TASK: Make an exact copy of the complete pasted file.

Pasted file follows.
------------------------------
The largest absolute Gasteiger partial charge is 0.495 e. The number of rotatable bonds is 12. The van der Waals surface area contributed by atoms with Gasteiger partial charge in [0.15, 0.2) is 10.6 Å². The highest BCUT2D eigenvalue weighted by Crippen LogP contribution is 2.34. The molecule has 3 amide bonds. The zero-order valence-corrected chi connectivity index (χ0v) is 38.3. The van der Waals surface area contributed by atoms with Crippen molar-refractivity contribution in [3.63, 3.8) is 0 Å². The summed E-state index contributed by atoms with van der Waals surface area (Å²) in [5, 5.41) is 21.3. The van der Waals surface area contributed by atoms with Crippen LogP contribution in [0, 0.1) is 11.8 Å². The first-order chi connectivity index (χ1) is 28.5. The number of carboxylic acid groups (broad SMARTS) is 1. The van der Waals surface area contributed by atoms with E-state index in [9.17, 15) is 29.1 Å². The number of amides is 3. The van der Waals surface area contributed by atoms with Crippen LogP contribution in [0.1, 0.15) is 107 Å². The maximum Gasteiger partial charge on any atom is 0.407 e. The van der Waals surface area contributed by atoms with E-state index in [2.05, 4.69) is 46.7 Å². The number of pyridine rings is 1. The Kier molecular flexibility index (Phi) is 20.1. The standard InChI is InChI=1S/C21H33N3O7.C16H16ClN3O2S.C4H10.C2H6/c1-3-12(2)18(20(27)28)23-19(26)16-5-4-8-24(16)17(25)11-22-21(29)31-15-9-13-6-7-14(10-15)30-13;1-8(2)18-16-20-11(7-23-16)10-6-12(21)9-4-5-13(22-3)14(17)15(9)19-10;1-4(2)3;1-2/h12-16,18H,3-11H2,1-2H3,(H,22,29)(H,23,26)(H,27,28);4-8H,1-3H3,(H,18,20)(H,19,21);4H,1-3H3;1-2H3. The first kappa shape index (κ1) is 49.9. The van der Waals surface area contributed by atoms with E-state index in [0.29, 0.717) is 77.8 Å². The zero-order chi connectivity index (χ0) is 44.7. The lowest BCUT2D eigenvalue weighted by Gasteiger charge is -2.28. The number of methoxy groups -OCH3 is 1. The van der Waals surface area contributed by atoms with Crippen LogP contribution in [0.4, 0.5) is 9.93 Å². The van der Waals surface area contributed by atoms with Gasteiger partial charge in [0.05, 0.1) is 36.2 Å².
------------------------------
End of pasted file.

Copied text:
The largest absolute Gasteiger partial charge is 0.495 e. The number of rotatable bonds is 12. The van der Waals surface area contributed by atoms with Gasteiger partial charge in [0.15, 0.2) is 10.6 Å². The highest BCUT2D eigenvalue weighted by Crippen LogP contribution is 2.34. The molecule has 3 amide bonds. The zero-order valence-corrected chi connectivity index (χ0v) is 38.3. The van der Waals surface area contributed by atoms with Crippen molar-refractivity contribution in [3.63, 3.8) is 0 Å². The summed E-state index contributed by atoms with van der Waals surface area (Å²) in [5, 5.41) is 21.3. The van der Waals surface area contributed by atoms with Crippen LogP contribution in [0, 0.1) is 11.8 Å². The first-order chi connectivity index (χ1) is 28.5. The number of carboxylic acid groups (broad SMARTS) is 1. The van der Waals surface area contributed by atoms with E-state index in [9.17, 15) is 29.1 Å². The number of amides is 3. The van der Waals surface area contributed by atoms with Crippen LogP contribution in [0.1, 0.15) is 107 Å². The maximum Gasteiger partial charge on any atom is 0.407 e. The van der Waals surface area contributed by atoms with E-state index in [2.05, 4.69) is 46.7 Å². The number of pyridine rings is 1. The Kier molecular flexibility index (Phi) is 20.1. The standard InChI is InChI=1S/C21H33N3O7.C16H16ClN3O2S.C4H10.C2H6/c1-3-12(2)18(20(27)28)23-19(26)16-5-4-8-24(16)17(25)11-22-21(29)31-15-9-13-6-7-14(10-15)30-13;1-8(2)18-16-20-11(7-23-16)10-6-12(21)9-4-5-13(22-3)14(17)15(9)19-10;1-4(2)3;1-2/h12-16,18H,3-11H2,1-2H3,(H,22,29)(H,23,26)(H,27,28);4-8H,1-3H3,(H,18,20)(H,19,21);4H,1-3H3;1-2H3. The first kappa shape index (κ1) is 49.9. The van der Waals surface area contributed by atoms with E-state index in [0.29, 0.717) is 77.8 Å². The zero-order chi connectivity index (χ0) is 44.7. The lowest BCUT2D eigenvalue weighted by Gasteiger charge is -2.28. The number of methoxy groups -OCH3 is 1. The van der Waals surface area contributed by atoms with Crippen LogP contribution in [0.4, 0.5) is 9.93 Å². The van der Waals surface area contributed by atoms with Gasteiger partial charge in [0.05, 0.1) is 36.2 Å².